Peppermint (Mentha x piperita)
What it’s good for: You’d be hard-pressed to find a better stomach-calming herb than peppermint (hence after-dinner mints). “It’s really good for any kind of digestive upset,” says Bunting. And peppermint oil, which comes in enteric-coated capsules, is one of the most effective natural treatments for irritable bowel syndrome (IBS). Because the capsules are coated, they pass through the stomach and open in the intestines, where they have an antispasmodic effect on the muscles that go haywire during IBS, leading to diarrhea and/or constipation, the condition’s main symptoms.
Best form and dosage: For run-of-the-mill upset stomach, plain old peppermint tea can help. To treat IBS, take one capsule containing 0.2 milliliters of peppermint essential oil one to three times a day with water and before meals.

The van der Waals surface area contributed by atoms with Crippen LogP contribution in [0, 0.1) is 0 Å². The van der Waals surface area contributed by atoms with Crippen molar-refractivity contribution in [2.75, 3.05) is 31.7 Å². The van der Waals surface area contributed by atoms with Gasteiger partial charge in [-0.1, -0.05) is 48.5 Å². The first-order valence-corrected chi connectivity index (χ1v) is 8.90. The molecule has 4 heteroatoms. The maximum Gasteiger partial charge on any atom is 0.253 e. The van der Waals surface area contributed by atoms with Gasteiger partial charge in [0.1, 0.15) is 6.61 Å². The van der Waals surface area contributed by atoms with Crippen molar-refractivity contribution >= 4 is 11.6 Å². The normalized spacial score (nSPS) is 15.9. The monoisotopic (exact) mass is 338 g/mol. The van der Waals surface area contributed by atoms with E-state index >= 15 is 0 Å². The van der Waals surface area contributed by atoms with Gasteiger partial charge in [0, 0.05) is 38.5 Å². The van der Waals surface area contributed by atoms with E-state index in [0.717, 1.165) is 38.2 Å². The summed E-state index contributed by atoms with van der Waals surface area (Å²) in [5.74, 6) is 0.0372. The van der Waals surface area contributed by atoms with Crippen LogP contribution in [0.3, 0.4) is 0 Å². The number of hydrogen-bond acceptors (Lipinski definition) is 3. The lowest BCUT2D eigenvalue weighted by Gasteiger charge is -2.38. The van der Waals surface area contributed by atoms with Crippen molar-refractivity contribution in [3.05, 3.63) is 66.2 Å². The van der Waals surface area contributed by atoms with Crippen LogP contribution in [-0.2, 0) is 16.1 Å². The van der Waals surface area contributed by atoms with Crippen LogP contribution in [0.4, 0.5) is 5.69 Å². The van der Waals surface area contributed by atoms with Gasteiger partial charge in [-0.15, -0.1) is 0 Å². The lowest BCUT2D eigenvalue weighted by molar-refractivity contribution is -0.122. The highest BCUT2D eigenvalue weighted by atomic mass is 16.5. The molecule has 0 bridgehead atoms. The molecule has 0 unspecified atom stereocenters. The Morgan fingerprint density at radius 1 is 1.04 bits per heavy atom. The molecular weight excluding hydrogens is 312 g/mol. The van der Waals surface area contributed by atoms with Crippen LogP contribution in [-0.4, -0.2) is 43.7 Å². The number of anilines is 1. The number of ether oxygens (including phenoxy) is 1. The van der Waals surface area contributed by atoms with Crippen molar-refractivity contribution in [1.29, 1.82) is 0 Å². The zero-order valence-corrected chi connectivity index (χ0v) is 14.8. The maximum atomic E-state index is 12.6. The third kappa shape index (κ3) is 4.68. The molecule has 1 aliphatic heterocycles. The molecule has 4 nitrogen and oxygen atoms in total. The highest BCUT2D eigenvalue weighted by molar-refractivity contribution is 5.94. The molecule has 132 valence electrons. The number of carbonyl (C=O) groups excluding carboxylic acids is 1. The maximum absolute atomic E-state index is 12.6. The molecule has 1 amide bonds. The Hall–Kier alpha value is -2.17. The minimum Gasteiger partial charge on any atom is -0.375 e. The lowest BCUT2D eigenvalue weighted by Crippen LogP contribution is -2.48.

Caveats: “Peppermint will cause heartburn and worsen acid reflux in some people,” says Snow. If you experience either of these problems, stop taking the herb.
Turmeric (Curcuma longa)
What it’s good for: This staple of Indian cooking is a powerful anti-inflammatory. Some studies suggests it works to ease the pain of osteoarthritis and rheumatoid arthritis. It may also help with other inflammatory conditions, such as tendinitis, and it may even protect your heart, given what we now know about the role of inflammation in heart disease.
Best form and dosage: Unlike with many spice-rack staples, you can get a therapeutic dose of turmeric from food. A pinch per serving is all you need, says Reenita Malhotra, an Ayurvedic clinician in San Jose, California. In supplement form, take 4 grams of turmeric daily.
Caveats: Because powdered turmeric is a powerful blood-cleansing herb, use it sparingly.